I don't have horrible childhood memories of overcooked Bird's Eye frozen Brussels sprouts. My family, for reasons I don't know, never had them. My only childhood Brussels sprout memory lives in poetry form.
I was in fifth grade, spending the night with my best friend, and I read a poem tacked to her family's refrigerator, written by her brother, age seven: "I hate Brussels sprouts / Nasty little cabbages / Throw them in the garbages."
That's some pretty sharp rhyming for a first grader, touching enough to live in my memory for over 25 years. Although the lowly sprout's been redeemed in the culinary world over the past decade, I can't eat one without running those three lines through my mind.
I always thought Brussels sprouts' bad reputation stemmed from no one making them fresh. Thanks to 1982's Culinary Arts Institute Quick Dishes for the Woman in a Hurry
, I now understand that's not the case. People abused fresh sprouts just as badly as the frozen ones.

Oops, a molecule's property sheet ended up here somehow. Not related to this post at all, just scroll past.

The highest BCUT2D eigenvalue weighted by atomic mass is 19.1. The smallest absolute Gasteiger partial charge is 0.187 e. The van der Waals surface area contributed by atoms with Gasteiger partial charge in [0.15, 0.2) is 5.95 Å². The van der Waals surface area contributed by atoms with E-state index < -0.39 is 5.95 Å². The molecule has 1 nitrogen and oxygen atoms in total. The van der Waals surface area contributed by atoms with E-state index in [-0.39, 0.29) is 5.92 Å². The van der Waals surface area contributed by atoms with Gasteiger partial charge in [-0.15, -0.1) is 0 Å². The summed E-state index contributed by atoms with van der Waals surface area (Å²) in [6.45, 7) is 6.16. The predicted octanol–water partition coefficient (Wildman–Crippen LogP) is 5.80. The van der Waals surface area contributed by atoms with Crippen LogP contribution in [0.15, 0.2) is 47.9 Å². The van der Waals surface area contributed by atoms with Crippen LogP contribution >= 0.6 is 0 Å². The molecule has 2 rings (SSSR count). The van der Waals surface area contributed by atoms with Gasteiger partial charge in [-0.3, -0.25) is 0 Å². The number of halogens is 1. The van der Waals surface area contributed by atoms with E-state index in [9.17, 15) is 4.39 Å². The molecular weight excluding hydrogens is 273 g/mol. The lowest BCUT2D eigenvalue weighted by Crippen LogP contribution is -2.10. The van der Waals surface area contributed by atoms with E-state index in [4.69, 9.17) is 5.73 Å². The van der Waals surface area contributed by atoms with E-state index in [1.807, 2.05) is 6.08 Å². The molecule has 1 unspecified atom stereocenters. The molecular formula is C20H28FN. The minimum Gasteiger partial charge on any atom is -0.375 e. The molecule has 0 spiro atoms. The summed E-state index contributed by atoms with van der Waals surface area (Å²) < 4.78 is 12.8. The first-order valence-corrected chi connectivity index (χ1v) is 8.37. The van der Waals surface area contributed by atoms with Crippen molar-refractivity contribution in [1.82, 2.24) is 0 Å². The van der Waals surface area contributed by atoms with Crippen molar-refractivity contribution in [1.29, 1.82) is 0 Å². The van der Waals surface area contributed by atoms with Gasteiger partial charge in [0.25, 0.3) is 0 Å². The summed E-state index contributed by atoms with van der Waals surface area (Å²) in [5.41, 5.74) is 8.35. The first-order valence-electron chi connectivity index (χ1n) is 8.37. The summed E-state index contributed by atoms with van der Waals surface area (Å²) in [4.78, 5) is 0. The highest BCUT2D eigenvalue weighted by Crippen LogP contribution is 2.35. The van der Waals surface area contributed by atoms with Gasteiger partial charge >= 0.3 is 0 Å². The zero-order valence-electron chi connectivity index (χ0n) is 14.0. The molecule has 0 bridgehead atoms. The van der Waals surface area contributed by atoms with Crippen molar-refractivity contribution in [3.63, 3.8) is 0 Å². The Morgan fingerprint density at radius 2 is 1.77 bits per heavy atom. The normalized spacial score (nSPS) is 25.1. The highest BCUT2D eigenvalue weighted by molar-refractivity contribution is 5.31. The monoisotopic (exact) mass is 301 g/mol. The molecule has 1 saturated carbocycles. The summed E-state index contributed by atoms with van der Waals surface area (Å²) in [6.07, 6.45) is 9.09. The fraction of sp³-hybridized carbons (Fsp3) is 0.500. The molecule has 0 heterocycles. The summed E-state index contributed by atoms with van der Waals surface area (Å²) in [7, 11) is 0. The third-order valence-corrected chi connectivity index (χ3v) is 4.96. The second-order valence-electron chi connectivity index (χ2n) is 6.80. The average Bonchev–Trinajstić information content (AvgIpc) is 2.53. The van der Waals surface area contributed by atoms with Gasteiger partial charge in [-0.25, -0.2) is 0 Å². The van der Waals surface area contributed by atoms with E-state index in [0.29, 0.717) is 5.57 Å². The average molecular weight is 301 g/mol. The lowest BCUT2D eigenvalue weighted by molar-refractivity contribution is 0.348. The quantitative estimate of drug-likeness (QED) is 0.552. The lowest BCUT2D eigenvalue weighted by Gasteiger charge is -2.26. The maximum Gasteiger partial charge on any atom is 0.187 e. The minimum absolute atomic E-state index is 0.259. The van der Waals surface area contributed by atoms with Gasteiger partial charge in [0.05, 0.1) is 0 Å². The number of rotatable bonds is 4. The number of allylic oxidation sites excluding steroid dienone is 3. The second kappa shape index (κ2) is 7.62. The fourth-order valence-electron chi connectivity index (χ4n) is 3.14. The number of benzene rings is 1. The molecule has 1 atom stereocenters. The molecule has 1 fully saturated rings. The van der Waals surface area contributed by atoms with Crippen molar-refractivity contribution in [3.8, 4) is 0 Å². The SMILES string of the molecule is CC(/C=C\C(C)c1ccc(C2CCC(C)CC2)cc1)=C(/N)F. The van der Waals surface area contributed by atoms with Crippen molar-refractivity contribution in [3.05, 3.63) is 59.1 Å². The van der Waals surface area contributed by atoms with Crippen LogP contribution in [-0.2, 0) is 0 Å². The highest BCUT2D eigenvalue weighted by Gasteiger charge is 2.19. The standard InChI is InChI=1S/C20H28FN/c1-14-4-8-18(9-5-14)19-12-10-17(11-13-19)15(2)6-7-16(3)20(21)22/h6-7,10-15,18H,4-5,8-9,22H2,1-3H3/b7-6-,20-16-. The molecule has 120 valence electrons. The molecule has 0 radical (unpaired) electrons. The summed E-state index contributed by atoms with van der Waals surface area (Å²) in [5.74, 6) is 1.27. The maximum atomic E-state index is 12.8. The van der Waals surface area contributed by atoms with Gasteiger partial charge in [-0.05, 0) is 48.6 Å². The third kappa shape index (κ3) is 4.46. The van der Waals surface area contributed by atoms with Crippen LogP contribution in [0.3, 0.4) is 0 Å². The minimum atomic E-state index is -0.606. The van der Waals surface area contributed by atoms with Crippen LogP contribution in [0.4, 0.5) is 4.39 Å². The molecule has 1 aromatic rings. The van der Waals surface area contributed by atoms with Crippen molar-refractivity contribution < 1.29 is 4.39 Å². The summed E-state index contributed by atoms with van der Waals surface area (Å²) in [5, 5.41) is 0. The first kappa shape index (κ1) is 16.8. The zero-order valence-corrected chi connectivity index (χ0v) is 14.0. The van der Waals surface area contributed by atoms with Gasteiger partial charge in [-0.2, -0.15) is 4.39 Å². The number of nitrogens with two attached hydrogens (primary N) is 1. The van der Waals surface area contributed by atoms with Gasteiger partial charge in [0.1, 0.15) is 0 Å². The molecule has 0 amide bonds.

Case in point: Brussels Sprouts and Grapes. Cut fresh Brussels sprouts in half, simmer for eight minutes in beer, drain and then toss with butter, salt, pepper and seedless green grapes. Sprinkle with parsley.
This has got to be another way for women too timid to embrace feminism to subvert the patriarchy passive-aggressively
For starters, the beer steam rolling off the tiny cabbages smells like the aftermath of a St. Patrick's Day parade. Ever stood next to someone vomiting cabbage and beer? Now you can recreate the experience at home with slightly less retching.
And the textures? Grapes aren't meant to be warm, not without conjuring images of eating eyeballs. The tough little sprout leaves do distract from the warm squishiness. And while Brussels sprout do benefit from the addition of sweetness, this is a battle between sweet and bitter that won't end until you come to your senses and spit it out.
A great wordsmith said it best in 1986. Nasty little cabbages. Throw them in the garbages.Robin Wheeler writes the blog Poppy Mom and is a regular contributor to Gut Check. After years of making and eating fancy food, Robin is sick of it all. She's returning to the basics: recipes that haven't surfaced in three decades. She reports on the results every Monday.